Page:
Woe unto any laggard - he didn't last long. "Roll your bed," was Steve's way of saying, "You're fired - get out of camp." His personal habits were - well, at least unusual. He shaved every two weeks and between shaves he looked like the mountain man of the movies - the main difference being he was for real. There was a long, and to this day unsettled, argument among the crew members as to whether Steve took a bath between the first week in June and a night sometime in August when we stopped in Silver City, New Mexico, while moving between surveys. Consensus gave him the benefit of the doubt that he did bathe in Silver City, but we were never sure.
He was in some ways ahead of his time. His profanity, even back in the twenties, would do justice to modern word usage that many attribute to the "Now" generation of the "60's" and "70's". He was the most zealous enemy that Demon Rum and nicotine ever had and he almost nipped my BPR career in the bud for lighting a cigarette and depositing the ashes in my plate after a meal in the cook tent.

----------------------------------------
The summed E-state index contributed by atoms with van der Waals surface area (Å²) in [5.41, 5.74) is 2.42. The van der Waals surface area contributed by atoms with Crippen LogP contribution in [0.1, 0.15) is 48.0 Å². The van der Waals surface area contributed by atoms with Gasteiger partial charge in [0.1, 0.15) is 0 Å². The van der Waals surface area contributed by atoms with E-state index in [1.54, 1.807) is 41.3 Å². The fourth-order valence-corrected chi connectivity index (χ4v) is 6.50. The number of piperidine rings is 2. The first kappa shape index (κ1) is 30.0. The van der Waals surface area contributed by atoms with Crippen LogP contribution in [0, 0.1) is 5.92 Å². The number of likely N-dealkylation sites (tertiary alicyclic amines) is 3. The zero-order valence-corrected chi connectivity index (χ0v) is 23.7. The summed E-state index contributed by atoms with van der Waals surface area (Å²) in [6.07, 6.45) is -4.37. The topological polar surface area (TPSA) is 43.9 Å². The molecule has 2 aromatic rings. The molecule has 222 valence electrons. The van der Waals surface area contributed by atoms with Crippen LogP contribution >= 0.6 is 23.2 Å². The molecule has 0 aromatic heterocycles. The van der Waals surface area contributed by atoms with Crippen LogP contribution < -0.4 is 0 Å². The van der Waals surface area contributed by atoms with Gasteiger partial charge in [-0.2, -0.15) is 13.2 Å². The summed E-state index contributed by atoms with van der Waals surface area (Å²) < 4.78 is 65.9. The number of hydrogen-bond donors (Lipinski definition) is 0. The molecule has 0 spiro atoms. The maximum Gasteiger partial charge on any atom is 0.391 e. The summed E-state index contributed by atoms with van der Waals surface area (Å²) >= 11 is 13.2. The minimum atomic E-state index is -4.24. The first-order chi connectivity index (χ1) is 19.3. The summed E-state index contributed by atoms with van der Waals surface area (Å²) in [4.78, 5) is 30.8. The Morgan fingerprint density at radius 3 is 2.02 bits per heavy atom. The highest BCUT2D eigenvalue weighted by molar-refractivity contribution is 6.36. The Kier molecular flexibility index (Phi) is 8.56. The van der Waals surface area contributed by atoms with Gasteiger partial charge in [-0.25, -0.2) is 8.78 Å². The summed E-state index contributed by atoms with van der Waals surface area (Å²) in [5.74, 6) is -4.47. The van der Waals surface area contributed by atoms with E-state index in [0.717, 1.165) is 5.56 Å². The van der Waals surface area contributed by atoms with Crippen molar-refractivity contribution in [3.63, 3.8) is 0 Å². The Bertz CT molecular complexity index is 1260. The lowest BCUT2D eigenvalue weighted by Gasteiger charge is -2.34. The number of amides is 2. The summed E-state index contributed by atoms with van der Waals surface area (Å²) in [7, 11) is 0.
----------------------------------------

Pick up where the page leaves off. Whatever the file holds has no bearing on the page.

In running surveys Steve was never known to set a P.I. (point of inflection). His was all free location with curves staked in the original line; surprisingly, the first curve he tried usually fit the topography, and more often than not was not changed. He enjoyed a reputation among many of us as having the best "eye for country" of any man we had ever known. He probably ran more highway survey lines for less original cost than any man who ever worked in old District 3 or probably anywhere else in the Bureau. In truth, it must also be acknowledged that chaining and topography on Steve's survey lines were probably the most inaccurate ever produced for the Bureau. As these inaccuracies later came to light during construction, Steve received his share of blasphemy from resident engineers when slope stakes fell in the middle of, or on the wrong side of a river, or a thousand feet down-hill over a cliff. His free location methods worked reasonably well in open country in District 3 forests, but would not be practicable in the heavy timber and brush cover of the West Coast and Alaska forests.